Student Puzzle Editor Anirban DasGupta writes:

Our respondent Raimundo Julian Saona Urmeneta, who is a PhD student at the Institute of Science and Technology in Austria, has done a lovely and complete job of solving the previous puzzle. Congratulations to Raimundo. We are publishing his answer [below] as an example of clarity and completeness.

The self-avoiding walk problem is incredibly diverse. Limited to the case of the square lattice as in this puzzle, it is obvious that log f(n) is subadditive, so it follows that f(n)1/n converges to some positive number μ. This is classic and appears to have been already noted in Hammersley and Morton’s 1954 JRSS(B) article. In fact, a pointwise inequality holds that is of some use in numerically approximating μ; one has f(n)≥ μn pointwise in n. A reasonable rational approximation to the value of μ is 8/3.

A delightful reference that you will enjoy is Gordon Slade’s survey article in the Princeton Companion to Mathematics.

Raimundo’s solution:

Imagine a particle conducting a walk on the traditional square lattice, starting at the origin (0, 0). That is, at any time during the walk, the particle goes one unit distance to either the east, or the west, or the north, or the south. An n-walk is a walk that has taken n steps. The walk is called self-avoiding if the particle does not visit any given state twice. Let f(n) denote the number of n-walks that are self-avoiding.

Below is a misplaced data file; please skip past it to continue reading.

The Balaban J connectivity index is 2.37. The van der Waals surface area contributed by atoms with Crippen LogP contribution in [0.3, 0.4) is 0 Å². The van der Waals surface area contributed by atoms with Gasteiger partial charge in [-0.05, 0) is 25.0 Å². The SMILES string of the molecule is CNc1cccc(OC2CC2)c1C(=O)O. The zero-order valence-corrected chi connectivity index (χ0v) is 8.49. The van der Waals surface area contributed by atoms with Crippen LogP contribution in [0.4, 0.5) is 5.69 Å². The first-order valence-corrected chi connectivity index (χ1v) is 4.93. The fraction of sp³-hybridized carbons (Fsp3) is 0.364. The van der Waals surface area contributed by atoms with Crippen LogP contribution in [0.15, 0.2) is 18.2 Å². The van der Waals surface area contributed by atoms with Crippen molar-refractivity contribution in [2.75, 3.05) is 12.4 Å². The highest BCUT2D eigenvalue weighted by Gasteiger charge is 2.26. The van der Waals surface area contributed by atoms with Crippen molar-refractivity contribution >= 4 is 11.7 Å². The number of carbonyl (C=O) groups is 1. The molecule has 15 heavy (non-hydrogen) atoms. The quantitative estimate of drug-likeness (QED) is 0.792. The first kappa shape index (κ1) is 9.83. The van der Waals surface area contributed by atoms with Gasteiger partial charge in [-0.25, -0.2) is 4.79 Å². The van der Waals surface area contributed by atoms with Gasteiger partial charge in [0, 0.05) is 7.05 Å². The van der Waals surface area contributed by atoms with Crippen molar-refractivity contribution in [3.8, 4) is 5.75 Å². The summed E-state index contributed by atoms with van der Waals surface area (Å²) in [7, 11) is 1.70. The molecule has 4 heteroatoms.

(a) Compute f(n) for n = 2, 3, and justify how you got these values.

For n=2, the only non self-avoiding paths are those that return to the origin, which are only 4. Then, f(2) = 42 − 4 = 12. For n = 3, the first two steps of the walk must be a self-avoiding path itself. Then, the third step has three possibilities. Therefore, f(3) = 3f(2) = 36.

(b) Compute f(4) if you can, or place it within good lower and upper bounds.

Of all self-avoiding 3-walks, there are only 8 that can complete a square by adding a fourth step, leaving only 2 possibilities to complete a 4-walk. All other self-avoiding 3-walks have 3 possibilities for a fourth step. Therefore, f(4) = 3(f(3) − 8) + 2(8) = 84 + 16 = 100.

(c) Give non-trivial lower and upper bounds on f(n) of the form ckn for c > 0 and k.

f(n) ≤ 4 · 3n−1 = 4/3 3n, because there are 4 initial directions and each next step has at most 3 possibilities.

f(n) ≥ 4 ·(2 · 2n−1 −1) = 4 · 2n −4, because there are 4 initial directions and then using either (i) the same initial direction, or (ii) a perpendicular direction, will result in a self-avoiding walk. This counting procedure repeats the four paths that uses one direction only, therefore we must correct the counting by subtracting 4.

These bounds mean that for all N natural numbers, there exists a constant cN > 0 such that f(n) ≥ cN · 2n and limN cN = 4.

The next puzzle is here (deadline February 1, 2021).